New Report Shows Continued Higher Education Gaps for Disadvantaged Students Alongside Funding Cuts

By Ashley Spalding
December 20, 2013

The state’s most recent accountability report for higher education—released this week—shows some progress in many areas but big challenges in college affordability and in addressing postsecondary degree attainment gaps for low-income and underrepresented minority students.

The Council on Postsecondary Education’s annual report, “Stronger by Degrees: A Strategic Agenda for Kentucky Postsecondary and Adult Education, 2011-2015,” tracks Kentucky’s progress in meeting higher education targets the state has set for 2015. Progress is measured according to 27 indicators, which fall into four categories: college readiness; student success; research, economic and community development; read more

Budget Cuts Further Widen Education Funding Gaps

By Jason Bailey
October 21, 2013

Cuts to state and federal funding for education are leading to greater reliance on local revenue sources and exacerbating funding inequity between school districts, as described in a Louisville Courier-Journal story today.

Less reliance on state and federal money means a growing gap in resources due to the way in which schools are funded. Each district relies on a mix of federal, state and local dollars. For Kentucky as a whole, 46 percent of school funding is from the state, 39 percent is from local revenue and 14 percent from read more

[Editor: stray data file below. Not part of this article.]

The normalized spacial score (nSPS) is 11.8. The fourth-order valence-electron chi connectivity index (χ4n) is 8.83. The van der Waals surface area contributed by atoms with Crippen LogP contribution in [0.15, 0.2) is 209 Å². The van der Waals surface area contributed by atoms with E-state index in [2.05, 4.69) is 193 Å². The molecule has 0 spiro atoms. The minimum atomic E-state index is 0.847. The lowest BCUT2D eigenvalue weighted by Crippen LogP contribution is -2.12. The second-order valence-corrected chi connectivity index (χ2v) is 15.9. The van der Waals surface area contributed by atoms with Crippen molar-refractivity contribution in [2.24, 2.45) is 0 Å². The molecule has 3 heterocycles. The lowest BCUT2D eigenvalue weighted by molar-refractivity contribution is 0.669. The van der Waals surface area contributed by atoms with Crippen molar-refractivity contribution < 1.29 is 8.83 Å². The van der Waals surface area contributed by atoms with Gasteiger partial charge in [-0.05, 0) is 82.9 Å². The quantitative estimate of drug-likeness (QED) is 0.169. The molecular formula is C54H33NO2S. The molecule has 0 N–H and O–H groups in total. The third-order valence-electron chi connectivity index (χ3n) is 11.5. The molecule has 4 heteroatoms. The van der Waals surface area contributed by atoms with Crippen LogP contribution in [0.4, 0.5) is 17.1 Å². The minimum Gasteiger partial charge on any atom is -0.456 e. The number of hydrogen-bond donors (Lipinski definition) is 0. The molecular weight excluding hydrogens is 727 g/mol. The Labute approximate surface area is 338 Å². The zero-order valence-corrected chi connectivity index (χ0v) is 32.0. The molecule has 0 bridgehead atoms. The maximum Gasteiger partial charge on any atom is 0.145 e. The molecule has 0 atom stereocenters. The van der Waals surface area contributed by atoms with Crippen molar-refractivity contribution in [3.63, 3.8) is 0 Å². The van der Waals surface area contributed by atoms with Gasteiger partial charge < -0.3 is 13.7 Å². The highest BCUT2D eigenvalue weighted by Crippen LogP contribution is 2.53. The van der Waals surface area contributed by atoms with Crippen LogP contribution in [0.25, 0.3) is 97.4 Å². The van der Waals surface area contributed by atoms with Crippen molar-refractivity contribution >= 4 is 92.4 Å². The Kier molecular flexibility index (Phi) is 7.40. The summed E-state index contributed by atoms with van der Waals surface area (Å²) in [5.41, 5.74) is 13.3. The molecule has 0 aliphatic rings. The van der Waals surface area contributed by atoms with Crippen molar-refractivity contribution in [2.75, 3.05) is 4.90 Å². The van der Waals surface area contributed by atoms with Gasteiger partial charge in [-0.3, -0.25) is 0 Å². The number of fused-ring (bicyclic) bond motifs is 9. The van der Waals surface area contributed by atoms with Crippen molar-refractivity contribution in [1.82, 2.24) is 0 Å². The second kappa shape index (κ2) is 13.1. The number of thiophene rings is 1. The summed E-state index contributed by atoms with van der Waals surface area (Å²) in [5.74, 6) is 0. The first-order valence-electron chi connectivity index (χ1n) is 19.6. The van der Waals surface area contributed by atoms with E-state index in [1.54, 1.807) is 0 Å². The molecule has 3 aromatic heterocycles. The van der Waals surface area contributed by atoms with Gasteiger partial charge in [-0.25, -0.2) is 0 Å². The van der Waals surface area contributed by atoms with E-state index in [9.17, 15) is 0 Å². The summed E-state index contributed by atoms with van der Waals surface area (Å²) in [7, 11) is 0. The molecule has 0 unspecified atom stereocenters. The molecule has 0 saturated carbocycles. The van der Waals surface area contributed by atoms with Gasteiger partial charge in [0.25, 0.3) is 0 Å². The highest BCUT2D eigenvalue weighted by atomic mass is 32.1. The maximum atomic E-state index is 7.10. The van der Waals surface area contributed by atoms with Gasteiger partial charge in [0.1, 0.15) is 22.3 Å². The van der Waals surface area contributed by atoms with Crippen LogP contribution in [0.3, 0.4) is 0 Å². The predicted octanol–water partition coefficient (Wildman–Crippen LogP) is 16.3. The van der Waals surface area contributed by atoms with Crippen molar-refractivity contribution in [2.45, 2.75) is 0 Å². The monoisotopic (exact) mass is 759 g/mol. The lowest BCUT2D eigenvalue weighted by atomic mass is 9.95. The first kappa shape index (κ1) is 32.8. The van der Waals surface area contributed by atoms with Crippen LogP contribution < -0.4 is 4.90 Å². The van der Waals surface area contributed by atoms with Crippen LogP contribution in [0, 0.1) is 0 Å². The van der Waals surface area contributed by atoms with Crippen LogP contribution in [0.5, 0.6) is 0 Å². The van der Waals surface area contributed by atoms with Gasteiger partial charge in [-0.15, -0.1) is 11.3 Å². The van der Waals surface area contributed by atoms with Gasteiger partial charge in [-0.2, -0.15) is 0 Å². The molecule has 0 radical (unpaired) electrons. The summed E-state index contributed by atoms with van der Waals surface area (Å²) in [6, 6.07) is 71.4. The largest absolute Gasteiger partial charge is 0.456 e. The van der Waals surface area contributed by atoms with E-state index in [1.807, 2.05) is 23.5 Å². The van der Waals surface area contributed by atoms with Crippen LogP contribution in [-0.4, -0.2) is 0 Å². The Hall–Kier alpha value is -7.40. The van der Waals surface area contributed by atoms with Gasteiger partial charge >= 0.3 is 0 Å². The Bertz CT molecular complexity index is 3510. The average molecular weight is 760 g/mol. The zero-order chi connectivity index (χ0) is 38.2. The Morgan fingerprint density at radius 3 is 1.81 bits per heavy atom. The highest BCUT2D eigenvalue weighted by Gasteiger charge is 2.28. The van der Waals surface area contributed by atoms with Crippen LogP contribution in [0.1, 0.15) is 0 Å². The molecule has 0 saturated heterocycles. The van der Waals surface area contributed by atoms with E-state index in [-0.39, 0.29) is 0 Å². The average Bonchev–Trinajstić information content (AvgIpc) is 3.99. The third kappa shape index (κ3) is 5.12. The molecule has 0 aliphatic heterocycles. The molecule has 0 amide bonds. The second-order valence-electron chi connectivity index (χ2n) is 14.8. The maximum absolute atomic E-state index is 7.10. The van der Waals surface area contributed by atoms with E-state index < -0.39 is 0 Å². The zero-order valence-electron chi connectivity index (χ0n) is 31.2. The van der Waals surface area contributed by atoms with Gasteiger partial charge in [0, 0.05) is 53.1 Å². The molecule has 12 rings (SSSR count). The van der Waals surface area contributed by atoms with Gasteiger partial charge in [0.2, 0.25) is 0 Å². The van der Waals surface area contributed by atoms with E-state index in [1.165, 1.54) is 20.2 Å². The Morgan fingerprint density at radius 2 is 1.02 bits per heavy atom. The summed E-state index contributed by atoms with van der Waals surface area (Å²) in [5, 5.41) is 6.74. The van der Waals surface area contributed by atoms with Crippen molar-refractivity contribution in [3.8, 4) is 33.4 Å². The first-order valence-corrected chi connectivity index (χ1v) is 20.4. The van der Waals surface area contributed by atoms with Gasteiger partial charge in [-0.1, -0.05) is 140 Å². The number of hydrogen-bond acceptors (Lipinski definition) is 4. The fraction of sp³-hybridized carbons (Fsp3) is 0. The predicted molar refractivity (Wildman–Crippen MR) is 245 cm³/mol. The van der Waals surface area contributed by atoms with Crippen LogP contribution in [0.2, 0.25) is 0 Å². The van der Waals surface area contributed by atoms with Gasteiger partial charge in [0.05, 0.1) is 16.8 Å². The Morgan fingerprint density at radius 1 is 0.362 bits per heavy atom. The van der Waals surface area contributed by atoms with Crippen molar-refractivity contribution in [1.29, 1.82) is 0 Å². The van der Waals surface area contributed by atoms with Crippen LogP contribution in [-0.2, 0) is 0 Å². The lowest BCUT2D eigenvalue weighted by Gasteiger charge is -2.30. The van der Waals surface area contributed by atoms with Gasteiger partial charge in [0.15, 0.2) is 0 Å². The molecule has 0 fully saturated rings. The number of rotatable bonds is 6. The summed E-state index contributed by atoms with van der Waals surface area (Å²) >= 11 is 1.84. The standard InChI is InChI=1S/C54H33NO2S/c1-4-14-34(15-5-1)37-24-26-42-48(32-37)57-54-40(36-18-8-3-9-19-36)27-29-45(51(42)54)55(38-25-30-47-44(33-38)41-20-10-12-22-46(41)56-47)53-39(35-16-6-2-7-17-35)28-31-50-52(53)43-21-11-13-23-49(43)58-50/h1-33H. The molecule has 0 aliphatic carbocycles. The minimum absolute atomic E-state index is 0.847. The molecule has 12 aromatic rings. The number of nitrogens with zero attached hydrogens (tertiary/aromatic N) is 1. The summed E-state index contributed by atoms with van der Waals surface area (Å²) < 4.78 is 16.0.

Kentucky Among States that Have Substantially Cut Funding for Schools

By Jason Bailey
September 12, 2013

K-12 funding infographic 2013

Kentucky ranks fourteenth worst in the country in the depth of cuts to school funding since the start of the recession, and is one of fifteen states that have continued to cut K-12 funding in the current year, according to a new report released today by the Center on Budget and Policy Priorities. These damaging cuts slow the recovery and will make Kentucky less prosperous in the future.

The report shows that Kentucky has cut its per-pupil core funding for K-12 schools by 9.9 percent since 2008 after adjusting for read more

Investing in Education Will Build a Stronger State Economy

By Jason Bailey
August 22, 2013

The best way for Kentucky to grow its economy is by investing in a well-educated workforce, according to a new paper from the Economic Analysis and Research Network (EARN), a project of the Economic Policy Institute.

In A Well Educated Workforce is Key to State Prosperity, Noah Berger, president of the Massachusetts Budget and Policy Center, and Peter Fisher, research director at the Iowa Policy Project, find a strong link between the educational attainment of state workforces and both productivity and median wages. Expanding access to high quality education will read more

Kentucky Program Led the Way in Helping Low-Income Adults Get Higher Education, but Barriers Growing

By Jason Bailey
June 26, 2013

Kentucky adopted innovative policies beginning in the late 1990s to help low-income adults attend community college while receiving the supports they need to succeed in school. But shrinking public dollars and increasingly strict federal rules are making it harder to scale those innovations up.

Helping More Kentuckians Get the Skills They Need

Congress passed welfare reform in 1996, which eliminated Aid to Families with Dependent Children (AFDC)—a program that provided cash assistance to low-income families—and replaced it with Temporary Assistance for Needy Families (TANF). TANF is a block grant program read more